Criticism of President Donald Trump’s go-back-where-you-came-from tweets seems sure to continue in the coming months. That’s as it should be, but what has been missing from criticism of the president’s derogatory tweets is the ridicule they merit.
The president, who has not told his white critics to return to their countries of origin, has been treated with too much dignity in the latest controversy he created. When it comes to Trump’s racism, critics have been reluctant to stoop to his level of invective, lest they sound like him while attacking him. But there still remains plenty of room for ridicule. How, for example, would the president react to being parodied, telling his critics with Scandinavian ancestry to go back to the ice countries from which they come? With a president as thin-skinned as Trump, the power of demeaning laughter cannot be underestimated.
A classic example of how telling ridicule can be in dealing with racism like the president’s may be seen in the opening chapter of F. Scott Fitzgerald’s The Great Gatsby. There the novel’s richest and most arrogant figure, Tom Buchanan, advances a Trump-like defense of white supremacy that is quickly made to look preposterous.
Tom is the inheritor of vast wealth, the owner of a massive estate, and the unfaithful husband of Daisy Buchanan, the woman loved by Jay Gatsby, the titular character of Fitzgerald’s novel. In the midst of a casual visit from Nick Carraway, the narrator of The Great Gatsby, Tom suddenly begins to lecture on his racial theories. “Civilization’s going to pieces,” Tom declares, citing as his authority a book titled The Rise of the Colored Empires.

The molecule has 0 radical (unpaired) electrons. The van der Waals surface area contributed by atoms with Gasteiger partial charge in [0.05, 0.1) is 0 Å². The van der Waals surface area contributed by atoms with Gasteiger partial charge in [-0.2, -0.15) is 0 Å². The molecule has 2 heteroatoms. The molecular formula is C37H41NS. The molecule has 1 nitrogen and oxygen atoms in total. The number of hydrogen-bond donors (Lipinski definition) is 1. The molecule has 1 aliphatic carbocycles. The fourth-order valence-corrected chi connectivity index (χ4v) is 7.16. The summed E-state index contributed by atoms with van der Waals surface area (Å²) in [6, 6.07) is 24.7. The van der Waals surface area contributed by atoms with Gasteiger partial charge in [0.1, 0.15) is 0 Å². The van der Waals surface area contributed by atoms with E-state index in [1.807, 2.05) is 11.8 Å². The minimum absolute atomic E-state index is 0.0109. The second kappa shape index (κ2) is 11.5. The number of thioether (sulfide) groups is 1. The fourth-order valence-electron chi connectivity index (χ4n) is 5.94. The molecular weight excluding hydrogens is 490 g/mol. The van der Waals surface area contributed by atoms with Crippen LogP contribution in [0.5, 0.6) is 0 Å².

“The theory is if we don’t look out the white race will be—will be utterly submerged. It’s all scientific stuff; it’s been proved,” Tom insists. Tom’s self-assuredness in combination with his vagueness about “scientific stuff,” prompts Daisy, to remark, “Tom’s getting very profound. He reads deep books with long words in them.”
Daisy’s sarcasm doesn’t slow Tom down. “It is up to us, who are the dominant race, to watch out or these other races will have control of things,” Tom goes on to say, ignoring Daisy, who turns to Nick and with a wink adds, “We’ve got to beat them down.”
Nick is shocked by the fervor of Tom’s defense of those he calls Nordics. Nick’s shock stems from how mindlessly Tom has bought into the racism he is espousing. Fitzgerald has allowed Tom to undo himself with his own zealotry.
And therein lies the brilliance of Fitzgerald’s ridicule. Tom’s ideas were very much part of American life in 1925, the year The Great Gatsby was published. In 1916 Madison Grant published his influential The Passing of the Great Race, which warned that Nordics were in danger of being swamped by people from inferior countries, and in 1920 Lothrop Stoddard’s racist apologia, The Rising Tide of Color, appeared.
Grant’s and Stoddard’s ideas of who made a good American were ones that resonated politically. One year before The Great Gatsby was published, Congress passed the restrictive Johnson-Reed Immigration Act of 1924 which put into place immigration quotas that favored Northern Europeans by limiting immigration to the United States to 2 percent of each nationality according to the 1890 census.
In mocking Tom, Fitzgerald’s point was not that Tom’s ideas weren’t dangerous. His point was that they lacked substance. Today, the president is more likely to be ridiculed on Saturday Night Live than in a novel, but where the ridicule takes place is unimportant. What is essential is that the ridicule be part of public outrage over the president’s go-back-where-you-came-from declarations.
When he was running for president and insisting that America was “a laughing stock,” Trump did not feel his criticism was unpatriotic, nor did he believe it required him to return to the town of Kallstadt, Germany, where his father’s family was born and known by the name of Drumpf. The question is, what’s so special about being a Drumpf that it gives Donald Trump a license to criticize, a license that he denies others?